Prize for electron-neutrino research
The Tokai to Kamioka (T2K) experiment in Japan, that involves Lancaster University particle physicists, has recently been awarded the prestigious "Le Prix La Recherche". The prize, awarded by the French journal "La Recherche", one of the top popular science journals in France, honours the top research in 2011 across all sciences based upon a criteria of scientific discovery and deepening understanding. T2K's 2011 paper on electron-neutrino appearance in a muon-neutrino beam was selected by a 10-member committee of experts from disparate science and technology fields including mathematics, archeology and physics. The prize follows an award by the journal "Physics World" at the end of last year, for which the same T2K research was listed as one of the top 10 breakthroughs in Physics in 2011.
T2K was built to measure the properties of neutrinos - fundamental particles which have the unusual property of being able to change from one type of neutrino to another as they travel almost unhindered through matter or space. T2K fired a beam of muon-neutrinos 300 km to a "far" detector, where some of the muon-neutrinos were found to have changed to electron-neutrinos. The beam first goes through a "near" detector in order to characterise the muon-neutrino beam, which allows for comparison with the beam detected by the far detector. Lancaster physicists played a large role in building, calibrating and monitoring the near detector and are now using the data to measure neutrino interaction cross-sections, or probabilities.
Tue 20 November 2012
Lancaster University physicists have welcomed the award of the Nobel Prize in Physics to Peter Higgs and Francois Englert.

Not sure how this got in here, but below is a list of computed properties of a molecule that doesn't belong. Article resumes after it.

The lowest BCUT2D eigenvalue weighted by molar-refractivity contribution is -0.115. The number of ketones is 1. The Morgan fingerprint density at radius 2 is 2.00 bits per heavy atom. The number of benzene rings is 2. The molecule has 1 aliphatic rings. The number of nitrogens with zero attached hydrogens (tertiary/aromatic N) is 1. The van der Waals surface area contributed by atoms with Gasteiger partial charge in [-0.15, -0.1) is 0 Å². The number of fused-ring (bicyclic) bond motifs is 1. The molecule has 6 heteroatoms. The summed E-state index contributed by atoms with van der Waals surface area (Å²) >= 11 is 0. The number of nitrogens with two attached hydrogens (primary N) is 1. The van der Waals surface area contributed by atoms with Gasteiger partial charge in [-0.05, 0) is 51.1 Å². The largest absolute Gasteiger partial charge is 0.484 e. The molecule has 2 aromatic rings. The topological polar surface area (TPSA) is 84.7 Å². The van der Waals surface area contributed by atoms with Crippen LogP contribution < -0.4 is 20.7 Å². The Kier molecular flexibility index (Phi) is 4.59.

Story supplied by LU Press Office
Tue 08 October 2013
The Space Plasma Environment and Radio Science (SPEARS) group in Physics ran the biennial EISCAT radar symposium on campus 12-16 August 2013.
Thu 22 August 2013
A Lancaster University physics graduate has been selected for the European Space Agency's Young Graduate Trainee Programme.
Mon 12 August 2013
Professor Henning Schomerus is quoted in The Guardian (26 July) on writing a personal statement for admissions.
Many physics undergrad hopefuls mention a lot of the same books, or say they read the New Scientist, says Professor Henning Schomerus, physics admissions tutor at Lancaster University. "This wouldn't put me off, but I would probably more or less ignore it," he says. If you want to talk about a journal you read, pick out an article and discuss why it interests you.
Be specific. If The Big Bang Theory sparked your interest in physics, explain why. Schomerus, for instance, likes the episode where Sheldon takes a job as an unpaid waiter to try to discover how electrons move through graphene - it's an area he's done research in.
"Make the statement truly personal," he says.
Fri 26 July 2013